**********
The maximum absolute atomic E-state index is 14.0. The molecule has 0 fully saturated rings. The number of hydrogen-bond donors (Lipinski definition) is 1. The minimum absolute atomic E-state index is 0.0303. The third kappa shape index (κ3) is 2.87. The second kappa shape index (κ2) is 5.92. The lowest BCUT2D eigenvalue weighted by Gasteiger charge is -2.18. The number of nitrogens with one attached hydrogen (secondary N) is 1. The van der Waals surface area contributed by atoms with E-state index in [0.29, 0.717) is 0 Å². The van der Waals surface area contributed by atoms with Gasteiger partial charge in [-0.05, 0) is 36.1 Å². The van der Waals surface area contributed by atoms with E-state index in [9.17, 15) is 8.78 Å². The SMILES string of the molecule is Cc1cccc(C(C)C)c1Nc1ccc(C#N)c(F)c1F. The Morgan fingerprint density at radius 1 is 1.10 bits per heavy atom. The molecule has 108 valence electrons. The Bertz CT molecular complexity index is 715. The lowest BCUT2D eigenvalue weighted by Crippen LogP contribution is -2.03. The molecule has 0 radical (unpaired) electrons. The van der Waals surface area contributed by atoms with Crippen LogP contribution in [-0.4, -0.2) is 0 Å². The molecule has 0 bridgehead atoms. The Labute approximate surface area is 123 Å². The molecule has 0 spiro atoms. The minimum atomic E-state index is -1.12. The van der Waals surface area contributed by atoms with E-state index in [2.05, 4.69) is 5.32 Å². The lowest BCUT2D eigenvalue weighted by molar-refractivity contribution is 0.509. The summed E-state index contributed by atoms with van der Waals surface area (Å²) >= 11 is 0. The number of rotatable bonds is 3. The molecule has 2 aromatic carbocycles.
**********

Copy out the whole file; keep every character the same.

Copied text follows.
The maximum absolute atomic E-state index is 14.0. The molecule has 0 fully saturated rings. The number of hydrogen-bond donors (Lipinski definition) is 1. The minimum absolute atomic E-state index is 0.0303. The third kappa shape index (κ3) is 2.87. The second kappa shape index (κ2) is 5.92. The lowest BCUT2D eigenvalue weighted by Gasteiger charge is -2.18. The number of nitrogens with one attached hydrogen (secondary N) is 1. The van der Waals surface area contributed by atoms with E-state index in [0.29, 0.717) is 0 Å². The van der Waals surface area contributed by atoms with Gasteiger partial charge in [-0.05, 0) is 36.1 Å². The van der Waals surface area contributed by atoms with E-state index in [9.17, 15) is 8.78 Å². The SMILES string of the molecule is Cc1cccc(C(C)C)c1Nc1ccc(C#N)c(F)c1F. The Morgan fingerprint density at radius 1 is 1.10 bits per heavy atom. The molecule has 108 valence electrons. The Bertz CT molecular complexity index is 715. The lowest BCUT2D eigenvalue weighted by Crippen LogP contribution is -2.03. The molecule has 0 radical (unpaired) electrons. The van der Waals surface area contributed by atoms with Crippen LogP contribution in [-0.4, -0.2) is 0 Å². The molecule has 0 bridgehead atoms. The Labute approximate surface area is 123 Å². The molecule has 0 spiro atoms. The minimum atomic E-state index is -1.12. The van der Waals surface area contributed by atoms with E-state index in [2.05, 4.69) is 5.32 Å². The lowest BCUT2D eigenvalue weighted by molar-refractivity contribution is 0.509. The summed E-state index contributed by atoms with van der Waals surface area (Å²) >= 11 is 0. The number of rotatable bonds is 3. The molecule has 2 aromatic carbocycles.